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Welcome arrow Our Family
A visit to the Home of our Ancestors E-mail
Written by John Cofrancesco   
Friday, 13 June 2008
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A visit to the Home of our Ancestors

by John A. Cofrancesco

As the 19:50 Trenitalia from Naples approached our destination station of Telese-Cerreto my thoughts were of how it all began in 1994 with the purchase of a certificate providing a brief, and as I was to later learn, erroneous history of the Cofrancesco surname.  This was the start of my efforts to learn more about my Italian ancestors.
 
   
Reminiscing...
 
Over the next several years I interviewed the few remaining older relatives that I was able to locate, and searched civil and church archives, and records of the various New York immigration stations.  At last I learned that my great grandparents and their eight children came to this country between 1889 and 1900.  Most arrived separately, coming as the family saved enough for the cost of a steamship ticket.  They came from the small village of Massa di Faicchio in the Titerno River Valley, located in the Province of Benevento, some 75 kilometres northeast of Naples.

By now I had exhausted the sources of information available to me in the United States, and I knew that if I was to learn more about my ancestry I would have to obtain records from Italy.  From the internet I accessed an Italian telephone directory and copied the addresses of all Cofrancescos presently living in Massa.  I wrote to each of them, seeking their help.  A few months later I received one reply, not from a Cofrancesco but from a woman named Anna Di Leone.  When visiting her cousin Biagio Cofrancesco, she saw the letter I had written to him.  Anna is most interested in family history and graciously offered to help me. We began a correspondence by email.  However I have little knowledge of Italian, and Anna knows little English, so we had to rely on on-line translation programs to communicate.  Anna searched records in the local church, La Chiesa di San Nicola, and soon had traced my ancestors to my great, great, great grandparents.  I also was able to learn more about the history of Italy and life in the Titerno River Valley in the 1800s.  Now I knew I must visit the home of my ancestors, walk in their footprints, and meet the woman who so generously provided me with the information I was seeking.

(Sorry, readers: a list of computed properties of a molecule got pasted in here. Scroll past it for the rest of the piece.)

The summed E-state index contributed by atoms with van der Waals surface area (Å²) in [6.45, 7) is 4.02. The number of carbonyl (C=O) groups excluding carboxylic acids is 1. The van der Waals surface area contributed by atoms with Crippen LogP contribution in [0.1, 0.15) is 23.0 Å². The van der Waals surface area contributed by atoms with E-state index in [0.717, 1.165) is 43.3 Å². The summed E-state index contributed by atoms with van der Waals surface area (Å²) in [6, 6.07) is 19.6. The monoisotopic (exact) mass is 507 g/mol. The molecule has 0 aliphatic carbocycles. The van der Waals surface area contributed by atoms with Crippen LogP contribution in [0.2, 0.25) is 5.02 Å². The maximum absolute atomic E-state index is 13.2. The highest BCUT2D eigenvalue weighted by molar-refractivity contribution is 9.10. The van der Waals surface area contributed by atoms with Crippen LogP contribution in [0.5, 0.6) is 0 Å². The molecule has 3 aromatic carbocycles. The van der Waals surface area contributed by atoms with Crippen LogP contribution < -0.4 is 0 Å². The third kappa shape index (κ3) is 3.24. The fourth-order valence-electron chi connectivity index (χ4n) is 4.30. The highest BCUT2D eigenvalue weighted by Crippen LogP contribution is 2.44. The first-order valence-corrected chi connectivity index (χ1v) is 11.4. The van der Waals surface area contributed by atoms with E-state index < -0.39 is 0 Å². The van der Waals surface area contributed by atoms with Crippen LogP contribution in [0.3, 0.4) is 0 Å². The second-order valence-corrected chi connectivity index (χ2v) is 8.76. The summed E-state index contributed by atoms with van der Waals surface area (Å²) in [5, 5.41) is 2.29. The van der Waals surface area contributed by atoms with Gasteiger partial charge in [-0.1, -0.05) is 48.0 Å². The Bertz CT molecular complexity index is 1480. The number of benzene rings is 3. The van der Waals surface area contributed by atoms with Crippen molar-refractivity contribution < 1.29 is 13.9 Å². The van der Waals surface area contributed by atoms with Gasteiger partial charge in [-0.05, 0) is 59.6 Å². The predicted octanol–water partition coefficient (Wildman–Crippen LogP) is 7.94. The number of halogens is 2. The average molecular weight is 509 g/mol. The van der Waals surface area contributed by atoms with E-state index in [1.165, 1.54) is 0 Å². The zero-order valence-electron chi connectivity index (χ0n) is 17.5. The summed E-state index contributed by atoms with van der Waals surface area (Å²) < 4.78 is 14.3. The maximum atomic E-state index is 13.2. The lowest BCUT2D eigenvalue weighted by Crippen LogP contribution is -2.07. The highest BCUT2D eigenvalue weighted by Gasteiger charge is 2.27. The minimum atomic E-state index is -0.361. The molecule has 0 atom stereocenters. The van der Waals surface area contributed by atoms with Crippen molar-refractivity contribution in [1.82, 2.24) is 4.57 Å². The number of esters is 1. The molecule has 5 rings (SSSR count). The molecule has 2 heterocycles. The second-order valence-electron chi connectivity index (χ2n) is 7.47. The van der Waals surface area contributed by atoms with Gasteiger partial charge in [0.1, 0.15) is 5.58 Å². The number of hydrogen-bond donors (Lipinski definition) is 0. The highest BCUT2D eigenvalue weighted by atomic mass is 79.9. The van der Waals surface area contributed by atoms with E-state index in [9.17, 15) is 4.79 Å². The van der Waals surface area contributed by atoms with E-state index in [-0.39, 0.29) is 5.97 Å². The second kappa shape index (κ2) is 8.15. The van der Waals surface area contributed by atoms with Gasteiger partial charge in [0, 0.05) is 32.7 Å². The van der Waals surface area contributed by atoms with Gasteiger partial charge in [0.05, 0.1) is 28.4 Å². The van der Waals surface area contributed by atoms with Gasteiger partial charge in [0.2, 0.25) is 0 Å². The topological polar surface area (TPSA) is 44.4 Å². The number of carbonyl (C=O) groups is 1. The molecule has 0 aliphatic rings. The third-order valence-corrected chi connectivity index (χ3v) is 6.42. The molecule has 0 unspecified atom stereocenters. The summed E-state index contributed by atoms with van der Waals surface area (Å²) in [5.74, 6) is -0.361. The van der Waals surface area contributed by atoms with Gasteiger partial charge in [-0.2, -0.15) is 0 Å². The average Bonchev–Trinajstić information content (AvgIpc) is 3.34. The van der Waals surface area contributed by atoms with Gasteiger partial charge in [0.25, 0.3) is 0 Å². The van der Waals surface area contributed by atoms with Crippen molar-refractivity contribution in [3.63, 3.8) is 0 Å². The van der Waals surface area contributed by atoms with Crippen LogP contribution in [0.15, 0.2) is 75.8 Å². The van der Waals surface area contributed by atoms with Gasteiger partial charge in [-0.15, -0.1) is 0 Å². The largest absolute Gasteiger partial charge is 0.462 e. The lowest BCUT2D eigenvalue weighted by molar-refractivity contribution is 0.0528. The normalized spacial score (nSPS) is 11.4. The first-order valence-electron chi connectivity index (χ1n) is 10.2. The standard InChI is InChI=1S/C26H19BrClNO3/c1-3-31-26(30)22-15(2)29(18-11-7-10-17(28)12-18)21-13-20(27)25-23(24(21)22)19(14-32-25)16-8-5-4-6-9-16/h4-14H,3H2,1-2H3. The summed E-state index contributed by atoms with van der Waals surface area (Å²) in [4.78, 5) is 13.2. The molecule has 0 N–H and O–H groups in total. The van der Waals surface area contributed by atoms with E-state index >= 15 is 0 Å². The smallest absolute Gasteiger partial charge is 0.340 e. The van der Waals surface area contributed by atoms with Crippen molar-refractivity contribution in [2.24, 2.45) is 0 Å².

I had first visited Italy in 1958 while a student, and later in 1998 with my wife Carol. These trips were arranged by tour companies and visited the usual tourist attractions.  Since there are no commercial tours that go to Massa I would need to plan this trip myself, a task complicated by my lack of knowledge of Italian.  As I began to plan the trip for Carol and me, my cousin Augustine and his wife Romily asked to join us.  Then my son Paul expressed an interest in going.  Since these relatives had never seen Italy I decided to take them to Rome, Naples, and the Amalfi coast on our way to Massa.  As I was completing arrangements for transportation and lodging I received a phone call from Rome.  It was Ryan Cofrancesco, a first cousin twice removed.  He grew up in the United States, spent some time in Europe after graduating, and was now working as a tour guide at the Vatican in Rome.  He learned of our planned trip through his grandfather (another one of my cousins), knew little of the Cofrancesco family history, had never been to Massa, and asked to join us.  This was to prove a godsend because he is fluent in Italian.  So now we were a party of six!